The Struggle of the Soviet Conception of Comecon, 1953–1975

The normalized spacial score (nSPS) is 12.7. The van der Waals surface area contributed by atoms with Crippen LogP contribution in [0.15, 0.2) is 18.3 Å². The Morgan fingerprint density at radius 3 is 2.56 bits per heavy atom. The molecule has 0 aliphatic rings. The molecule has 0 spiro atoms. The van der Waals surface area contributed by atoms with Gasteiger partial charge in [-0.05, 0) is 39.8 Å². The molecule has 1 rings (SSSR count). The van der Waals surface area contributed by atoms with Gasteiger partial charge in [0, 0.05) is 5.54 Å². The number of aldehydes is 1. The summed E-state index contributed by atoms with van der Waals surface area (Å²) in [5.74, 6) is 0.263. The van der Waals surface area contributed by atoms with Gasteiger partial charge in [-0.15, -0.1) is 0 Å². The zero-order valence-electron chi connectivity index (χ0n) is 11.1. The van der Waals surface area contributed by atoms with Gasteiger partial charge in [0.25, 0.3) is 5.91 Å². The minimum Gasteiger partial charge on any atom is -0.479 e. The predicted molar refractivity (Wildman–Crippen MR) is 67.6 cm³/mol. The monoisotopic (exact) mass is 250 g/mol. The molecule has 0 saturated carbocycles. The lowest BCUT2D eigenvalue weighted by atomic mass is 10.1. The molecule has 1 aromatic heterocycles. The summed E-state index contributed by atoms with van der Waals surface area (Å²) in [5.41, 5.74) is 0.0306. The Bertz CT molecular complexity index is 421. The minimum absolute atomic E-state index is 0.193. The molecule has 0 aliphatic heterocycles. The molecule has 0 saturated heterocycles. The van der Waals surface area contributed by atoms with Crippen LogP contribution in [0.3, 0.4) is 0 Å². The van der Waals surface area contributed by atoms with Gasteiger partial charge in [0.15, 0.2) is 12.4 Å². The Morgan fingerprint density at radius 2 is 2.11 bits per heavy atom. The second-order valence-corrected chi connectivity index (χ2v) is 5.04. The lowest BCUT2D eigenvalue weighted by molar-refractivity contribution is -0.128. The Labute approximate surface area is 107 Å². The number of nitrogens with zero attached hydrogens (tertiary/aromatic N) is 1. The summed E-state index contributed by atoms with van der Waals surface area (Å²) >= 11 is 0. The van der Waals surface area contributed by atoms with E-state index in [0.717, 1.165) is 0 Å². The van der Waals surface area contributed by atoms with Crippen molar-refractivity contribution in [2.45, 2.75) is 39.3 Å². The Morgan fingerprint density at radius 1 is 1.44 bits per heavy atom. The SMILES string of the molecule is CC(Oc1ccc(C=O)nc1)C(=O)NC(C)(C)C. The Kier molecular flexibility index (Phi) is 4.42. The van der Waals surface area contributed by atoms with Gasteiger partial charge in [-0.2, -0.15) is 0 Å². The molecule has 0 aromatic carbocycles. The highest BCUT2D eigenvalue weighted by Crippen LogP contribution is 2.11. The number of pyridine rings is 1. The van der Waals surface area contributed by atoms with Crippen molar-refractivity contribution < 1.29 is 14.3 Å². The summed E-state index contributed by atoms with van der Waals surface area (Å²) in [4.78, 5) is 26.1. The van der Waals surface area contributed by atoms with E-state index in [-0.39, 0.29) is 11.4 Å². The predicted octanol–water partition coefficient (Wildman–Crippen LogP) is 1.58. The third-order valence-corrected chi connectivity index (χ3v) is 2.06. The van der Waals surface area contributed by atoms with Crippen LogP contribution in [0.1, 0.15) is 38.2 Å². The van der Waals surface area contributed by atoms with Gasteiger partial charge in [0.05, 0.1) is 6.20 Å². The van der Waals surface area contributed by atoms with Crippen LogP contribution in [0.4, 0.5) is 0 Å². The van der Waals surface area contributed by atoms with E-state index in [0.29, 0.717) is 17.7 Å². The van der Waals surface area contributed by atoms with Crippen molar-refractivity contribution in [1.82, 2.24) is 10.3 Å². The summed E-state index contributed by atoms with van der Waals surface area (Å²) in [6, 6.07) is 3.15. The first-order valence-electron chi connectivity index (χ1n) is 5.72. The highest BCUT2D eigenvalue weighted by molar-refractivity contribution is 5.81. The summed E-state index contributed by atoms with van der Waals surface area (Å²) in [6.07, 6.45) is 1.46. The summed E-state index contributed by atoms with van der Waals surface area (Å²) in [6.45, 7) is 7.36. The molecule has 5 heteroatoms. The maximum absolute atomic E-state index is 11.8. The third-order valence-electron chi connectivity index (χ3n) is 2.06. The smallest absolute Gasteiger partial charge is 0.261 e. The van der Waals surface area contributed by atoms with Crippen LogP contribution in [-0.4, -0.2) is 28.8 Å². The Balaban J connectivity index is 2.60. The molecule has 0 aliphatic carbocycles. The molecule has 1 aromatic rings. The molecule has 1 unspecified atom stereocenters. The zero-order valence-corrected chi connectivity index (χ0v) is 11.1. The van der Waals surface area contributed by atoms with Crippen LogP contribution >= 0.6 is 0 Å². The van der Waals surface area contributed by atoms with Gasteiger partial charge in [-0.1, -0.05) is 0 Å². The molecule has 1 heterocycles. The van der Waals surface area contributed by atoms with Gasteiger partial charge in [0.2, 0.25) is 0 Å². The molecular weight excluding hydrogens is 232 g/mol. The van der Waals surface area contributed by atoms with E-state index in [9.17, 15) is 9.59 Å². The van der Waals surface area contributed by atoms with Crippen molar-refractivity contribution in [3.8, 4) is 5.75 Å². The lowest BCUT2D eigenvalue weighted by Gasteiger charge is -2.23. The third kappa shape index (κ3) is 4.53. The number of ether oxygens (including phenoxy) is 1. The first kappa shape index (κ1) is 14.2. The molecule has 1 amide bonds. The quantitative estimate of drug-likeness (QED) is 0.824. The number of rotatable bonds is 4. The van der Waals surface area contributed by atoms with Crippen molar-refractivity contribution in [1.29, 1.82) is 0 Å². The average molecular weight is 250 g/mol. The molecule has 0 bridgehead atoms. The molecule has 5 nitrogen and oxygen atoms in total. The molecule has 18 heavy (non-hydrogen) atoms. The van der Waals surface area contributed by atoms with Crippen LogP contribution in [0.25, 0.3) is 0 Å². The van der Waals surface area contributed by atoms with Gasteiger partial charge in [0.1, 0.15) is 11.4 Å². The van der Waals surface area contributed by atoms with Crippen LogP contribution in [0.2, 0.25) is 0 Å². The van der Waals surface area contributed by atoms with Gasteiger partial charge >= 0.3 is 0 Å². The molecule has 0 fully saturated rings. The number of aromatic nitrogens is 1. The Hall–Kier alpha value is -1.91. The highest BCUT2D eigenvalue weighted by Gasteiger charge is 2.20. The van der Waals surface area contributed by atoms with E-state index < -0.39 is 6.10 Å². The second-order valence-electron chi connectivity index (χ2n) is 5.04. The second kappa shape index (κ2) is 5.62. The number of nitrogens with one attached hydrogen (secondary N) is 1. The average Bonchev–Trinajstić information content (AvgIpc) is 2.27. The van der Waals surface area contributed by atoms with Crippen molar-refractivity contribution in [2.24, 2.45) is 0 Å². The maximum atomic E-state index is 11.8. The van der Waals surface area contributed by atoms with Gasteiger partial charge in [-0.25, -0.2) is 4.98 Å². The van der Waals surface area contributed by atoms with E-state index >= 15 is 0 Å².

The article examines Soviet eforts between 9 and 97 to develop reform concepts for the Comecon. During the Stalinist era, the Soviet Union began exercising strong control in East Central and Southeast Europe. This control also signiicantly impacted the nature of cooperation. But cooperation at this time was not a priority; it only became a priority after Stalin’s death, at which time the Soviet Union began developing its own concept of economic cooperation for the Eastern Bloc. Khrushchev wanted cooperation to have a scientiic foundation. Based on “objective laws” of economic development, each country should be encouraged to specialize in diferent economic sectors, as part of an overarching plan for the economic development of the CMEA area. Like his Sovnarkhoz reforms, Khrushchev based this plan on the ideal Communist man, who in realty did not exist. The plan proved unsuccessful at the international and regional level for two reasons. First, the Soviet Union failed to establish a centralized rational planning process for the entire Eastern Bloc. Second, the Soviet Union could not prevent the resurgence of policies based on national interests. Following Khrushchev’s failed efort at reforming Comecon, Brezhnev adopted a more conservative approach, aimed primarily at increasing the efectiveness of Soviet trade relations in the CMEA. These approaches were also inluenced by reform eforts at the national level against the backdrop of the Liberman Debate.